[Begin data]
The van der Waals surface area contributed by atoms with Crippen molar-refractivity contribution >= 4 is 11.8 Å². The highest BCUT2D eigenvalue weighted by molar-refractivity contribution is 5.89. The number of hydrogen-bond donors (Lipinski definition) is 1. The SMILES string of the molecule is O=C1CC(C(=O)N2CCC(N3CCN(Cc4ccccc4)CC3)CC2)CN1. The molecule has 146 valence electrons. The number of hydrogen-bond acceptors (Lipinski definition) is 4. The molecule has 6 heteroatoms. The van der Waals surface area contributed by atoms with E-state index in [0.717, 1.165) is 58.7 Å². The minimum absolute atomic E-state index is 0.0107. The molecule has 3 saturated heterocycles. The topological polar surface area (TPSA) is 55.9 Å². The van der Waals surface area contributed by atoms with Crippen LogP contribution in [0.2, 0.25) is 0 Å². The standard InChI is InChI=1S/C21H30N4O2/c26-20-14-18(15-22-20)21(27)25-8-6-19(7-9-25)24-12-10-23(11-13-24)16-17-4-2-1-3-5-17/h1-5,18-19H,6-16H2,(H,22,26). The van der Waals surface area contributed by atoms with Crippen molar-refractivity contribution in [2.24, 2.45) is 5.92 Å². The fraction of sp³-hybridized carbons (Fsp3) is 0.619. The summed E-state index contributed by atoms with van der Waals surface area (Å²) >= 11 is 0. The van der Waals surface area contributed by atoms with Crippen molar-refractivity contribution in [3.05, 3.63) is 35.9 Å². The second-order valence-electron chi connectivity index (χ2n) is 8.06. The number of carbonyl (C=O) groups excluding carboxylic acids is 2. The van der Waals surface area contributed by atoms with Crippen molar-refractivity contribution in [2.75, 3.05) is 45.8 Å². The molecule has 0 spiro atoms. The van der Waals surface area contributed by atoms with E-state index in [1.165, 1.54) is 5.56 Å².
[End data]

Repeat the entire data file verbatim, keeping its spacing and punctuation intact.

The van der Waals surface area contributed by atoms with Crippen molar-refractivity contribution >= 4 is 11.8 Å². The highest BCUT2D eigenvalue weighted by molar-refractivity contribution is 5.89. The number of hydrogen-bond donors (Lipinski definition) is 1. The SMILES string of the molecule is O=C1CC(C(=O)N2CCC(N3CCN(Cc4ccccc4)CC3)CC2)CN1. The molecule has 146 valence electrons. The number of hydrogen-bond acceptors (Lipinski definition) is 4. The molecule has 6 heteroatoms. The van der Waals surface area contributed by atoms with E-state index in [0.717, 1.165) is 58.7 Å². The minimum absolute atomic E-state index is 0.0107. The molecule has 3 saturated heterocycles. The topological polar surface area (TPSA) is 55.9 Å². The van der Waals surface area contributed by atoms with Crippen LogP contribution in [0.2, 0.25) is 0 Å². The standard InChI is InChI=1S/C21H30N4O2/c26-20-14-18(15-22-20)21(27)25-8-6-19(7-9-25)24-12-10-23(11-13-24)16-17-4-2-1-3-5-17/h1-5,18-19H,6-16H2,(H,22,26). The van der Waals surface area contributed by atoms with Crippen molar-refractivity contribution in [2.24, 2.45) is 5.92 Å². The fraction of sp³-hybridized carbons (Fsp3) is 0.619. The summed E-state index contributed by atoms with van der Waals surface area (Å²) >= 11 is 0. The van der Waals surface area contributed by atoms with Crippen molar-refractivity contribution in [3.05, 3.63) is 35.9 Å². The second-order valence-electron chi connectivity index (χ2n) is 8.06. The number of carbonyl (C=O) groups excluding carboxylic acids is 2. The van der Waals surface area contributed by atoms with Crippen molar-refractivity contribution in [2.75, 3.05) is 45.8 Å². The molecule has 0 spiro atoms. The van der Waals surface area contributed by atoms with E-state index in [1.165, 1.54) is 5.56 Å².